It is also very intense. In terms of flavour and calorie content. Therefore, other very appropriate names for this post might have been „Weight Watcher’s Hell“, „How to gain 20 kilos in under a month“, or „No, I’m not hungry, but, yes, I will eat“. 

I’m extremely lucky that I have, over time, developed a lot of willpower when it comes to eating – or not-eating, really. Otherwise I probably would have gained a lot of weight and I would have overeaten every single time an opportunity presented itself. 

What I want to tell you about are some of the most typical Trinidadian foods, the ones you will find on many, many street corners, in every city, town and village. The ones everybody loves. Or should love, according to me and many of my friends. I will not mention every single dish there is, because I haven’t eaten every single dish there is and I think I might get you obese and diabetic by just making you read about the bulk of it. So, I’m limiting this to my favourites combined with the essentials. 

Also, this is food only. No drinks. You’ll have to wait a while for the rum and the juices and the rum and the coffee and the rum and the soft drinks and the rum. 

Another disclaimer: I am not including fast food in this, unless you count the street food as fast food, which I don’t. I’ve mentioned before that KFC and Subway are hugely popular in Trinidad – the KFC in Independence Square, Port of Spain, is said to be among the busiest in the whole world. Other fried chicken chains include Royal Castle Chicken, Church’s Chicken, Jap’s and Chirpee’s and on top of that there are hundreds of small non-chain fried chicken places. Yes, fried chicken is super important. And then there’s Mario’s and Boomer’s and Burger King and there are even two McDonalds, so no matter where you’re from you’ll find something that you recognize. Even chains like Wendy’s, Pollo Tropical, TGIF, Pizza Hut and Ruby Tuesday’s have made their way to Port of Spain. BUT that is not special to the island. It is the case all over the Caribbean and this here is about Trinidad only, so I want to concentrate on the food that is local not international, traditional not completely new and – most importantly – good not low-quality. 

Let’s get to it. 


Sunday, June 23, 2013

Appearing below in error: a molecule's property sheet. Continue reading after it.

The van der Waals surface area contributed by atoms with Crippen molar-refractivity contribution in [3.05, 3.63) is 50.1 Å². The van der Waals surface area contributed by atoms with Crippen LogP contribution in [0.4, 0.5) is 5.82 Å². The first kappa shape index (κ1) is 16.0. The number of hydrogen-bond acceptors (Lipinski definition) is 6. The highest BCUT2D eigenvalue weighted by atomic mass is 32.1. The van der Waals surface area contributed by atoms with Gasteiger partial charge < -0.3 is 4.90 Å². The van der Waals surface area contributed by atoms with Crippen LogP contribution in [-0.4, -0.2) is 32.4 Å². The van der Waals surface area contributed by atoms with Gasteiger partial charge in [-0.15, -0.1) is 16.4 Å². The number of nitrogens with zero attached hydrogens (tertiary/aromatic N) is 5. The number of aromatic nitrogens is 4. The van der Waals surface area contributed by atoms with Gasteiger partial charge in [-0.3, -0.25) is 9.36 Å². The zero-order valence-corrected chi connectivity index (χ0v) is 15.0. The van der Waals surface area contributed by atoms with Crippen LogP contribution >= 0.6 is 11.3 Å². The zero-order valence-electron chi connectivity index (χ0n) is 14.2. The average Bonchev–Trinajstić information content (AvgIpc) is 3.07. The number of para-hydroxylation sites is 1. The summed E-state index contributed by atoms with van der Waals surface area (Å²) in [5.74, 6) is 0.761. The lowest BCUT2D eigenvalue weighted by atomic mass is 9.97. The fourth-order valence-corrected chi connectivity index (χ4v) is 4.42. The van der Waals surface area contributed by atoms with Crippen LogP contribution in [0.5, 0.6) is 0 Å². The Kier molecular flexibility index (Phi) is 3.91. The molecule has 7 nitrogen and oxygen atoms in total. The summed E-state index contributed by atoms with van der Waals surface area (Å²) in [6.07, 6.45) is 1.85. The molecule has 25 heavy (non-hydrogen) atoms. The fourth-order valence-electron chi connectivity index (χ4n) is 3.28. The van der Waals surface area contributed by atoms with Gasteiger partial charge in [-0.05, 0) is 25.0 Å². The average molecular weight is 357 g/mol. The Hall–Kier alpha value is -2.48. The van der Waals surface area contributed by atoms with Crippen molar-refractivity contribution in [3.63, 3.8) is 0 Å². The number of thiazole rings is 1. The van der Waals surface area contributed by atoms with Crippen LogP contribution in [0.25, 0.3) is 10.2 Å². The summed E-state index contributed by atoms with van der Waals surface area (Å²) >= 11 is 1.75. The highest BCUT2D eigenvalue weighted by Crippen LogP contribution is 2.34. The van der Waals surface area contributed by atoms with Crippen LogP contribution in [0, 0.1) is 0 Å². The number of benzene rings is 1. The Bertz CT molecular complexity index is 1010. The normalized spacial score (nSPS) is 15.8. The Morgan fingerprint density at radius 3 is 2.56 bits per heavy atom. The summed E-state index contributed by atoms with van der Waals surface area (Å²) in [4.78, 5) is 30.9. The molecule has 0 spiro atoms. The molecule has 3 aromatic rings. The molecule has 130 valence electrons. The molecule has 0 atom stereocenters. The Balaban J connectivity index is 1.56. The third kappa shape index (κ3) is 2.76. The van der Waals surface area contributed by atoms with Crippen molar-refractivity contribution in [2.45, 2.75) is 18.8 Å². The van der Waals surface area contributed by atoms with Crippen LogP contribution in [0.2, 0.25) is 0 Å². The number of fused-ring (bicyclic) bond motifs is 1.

PASEO DE OLLA - in Austria!


Here's the explanation you've been waiting for. How did a Colombian end up in Hell? This post will unravel the mystery. Although, maybe, it'll just open up even more questions than we all started out with... who knows? 

Leo is in Austria to do a course at the FH Technikum Wien so he can be the best and the smartest and the most well-informed of all in his field of work. While in Vienna, he's staying with two very good friends of mine, Iris and Wolfgang, who agreed to host him in their apartment. But I told you this before, so I'm not going to tell you again. Well, technically I already did a second ago. Shut up. Just keep reading! 

Iris and Wolfgang are going to Peru on Monday to travel around for a while, her for the umpteenth time, him for the first. I'm excited for them because I'm sure they're going to have a wonderful few weeks there, but I'm also a little sad because I just got back and now they're already leaving so we didn't get to do much together. Leo is leaving as well, but we'll still have next weekend, so that's not so bad. 

Still, to make the most of the time that we're all in the same country at the same moment, I invited them to come visit me in Illmitz while I was there. It's an immensely beautiful place; all of Burgenland is wonderful, but my Seewinkel (the area where my two villages are) is especially precious. The weather forecast had promised sunshine, high temperatures, a light breeze and no rain until the evening for Saturday, so I proposed they drive down to meet me at my grandma's house, from where we could go to the lakeside to enjoy the weather and swim in what's often called "the sea of the Viennese" ("das Meer der Wiener").